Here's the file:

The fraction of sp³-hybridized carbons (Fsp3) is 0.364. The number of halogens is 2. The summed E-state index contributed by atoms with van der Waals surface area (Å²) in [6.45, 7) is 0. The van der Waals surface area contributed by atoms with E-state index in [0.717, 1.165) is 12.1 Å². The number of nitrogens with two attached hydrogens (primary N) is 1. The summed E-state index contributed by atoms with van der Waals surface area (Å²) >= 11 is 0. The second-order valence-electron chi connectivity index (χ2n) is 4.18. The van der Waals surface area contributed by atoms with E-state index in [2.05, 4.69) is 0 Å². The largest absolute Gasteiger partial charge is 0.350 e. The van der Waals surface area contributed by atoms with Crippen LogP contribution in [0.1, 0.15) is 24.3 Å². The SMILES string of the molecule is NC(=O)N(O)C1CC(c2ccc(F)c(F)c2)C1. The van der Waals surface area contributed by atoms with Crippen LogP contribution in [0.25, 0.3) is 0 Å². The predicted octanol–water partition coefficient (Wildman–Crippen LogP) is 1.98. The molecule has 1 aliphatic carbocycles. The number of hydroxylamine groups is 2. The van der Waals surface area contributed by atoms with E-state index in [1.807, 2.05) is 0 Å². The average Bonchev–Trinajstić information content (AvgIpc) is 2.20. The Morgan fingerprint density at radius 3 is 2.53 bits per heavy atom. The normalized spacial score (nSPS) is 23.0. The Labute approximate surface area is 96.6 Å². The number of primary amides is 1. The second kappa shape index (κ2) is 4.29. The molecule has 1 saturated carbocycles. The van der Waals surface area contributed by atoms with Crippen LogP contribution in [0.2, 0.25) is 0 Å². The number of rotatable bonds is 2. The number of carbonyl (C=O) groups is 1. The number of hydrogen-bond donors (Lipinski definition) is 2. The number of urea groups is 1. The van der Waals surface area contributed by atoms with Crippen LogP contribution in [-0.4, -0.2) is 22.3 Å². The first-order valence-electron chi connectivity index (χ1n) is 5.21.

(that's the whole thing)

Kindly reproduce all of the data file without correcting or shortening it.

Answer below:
The fraction of sp³-hybridized carbons (Fsp3) is 0.364. The number of halogens is 2. The summed E-state index contributed by atoms with van der Waals surface area (Å²) in [6.45, 7) is 0. The van der Waals surface area contributed by atoms with E-state index in [0.717, 1.165) is 12.1 Å². The number of nitrogens with two attached hydrogens (primary N) is 1. The summed E-state index contributed by atoms with van der Waals surface area (Å²) >= 11 is 0. The second-order valence-electron chi connectivity index (χ2n) is 4.18. The van der Waals surface area contributed by atoms with E-state index in [2.05, 4.69) is 0 Å². The largest absolute Gasteiger partial charge is 0.350 e. The van der Waals surface area contributed by atoms with Crippen LogP contribution in [0.1, 0.15) is 24.3 Å². The SMILES string of the molecule is NC(=O)N(O)C1CC(c2ccc(F)c(F)c2)C1. The van der Waals surface area contributed by atoms with Crippen LogP contribution in [0.25, 0.3) is 0 Å². The predicted octanol–water partition coefficient (Wildman–Crippen LogP) is 1.98. The molecule has 1 aliphatic carbocycles. The number of hydroxylamine groups is 2. The van der Waals surface area contributed by atoms with E-state index in [1.807, 2.05) is 0 Å². The average Bonchev–Trinajstić information content (AvgIpc) is 2.20. The Morgan fingerprint density at radius 3 is 2.53 bits per heavy atom. The normalized spacial score (nSPS) is 23.0. The Labute approximate surface area is 96.6 Å². The number of primary amides is 1. The second kappa shape index (κ2) is 4.29. The molecule has 1 saturated carbocycles. The van der Waals surface area contributed by atoms with Crippen LogP contribution in [0.2, 0.25) is 0 Å². The number of rotatable bonds is 2. The number of carbonyl (C=O) groups is 1. The number of hydrogen-bond donors (Lipinski definition) is 2. The number of urea groups is 1. The van der Waals surface area contributed by atoms with Crippen LogP contribution in [-0.4, -0.2) is 22.3 Å². The first-order valence-electron chi connectivity index (χ1n) is 5.21.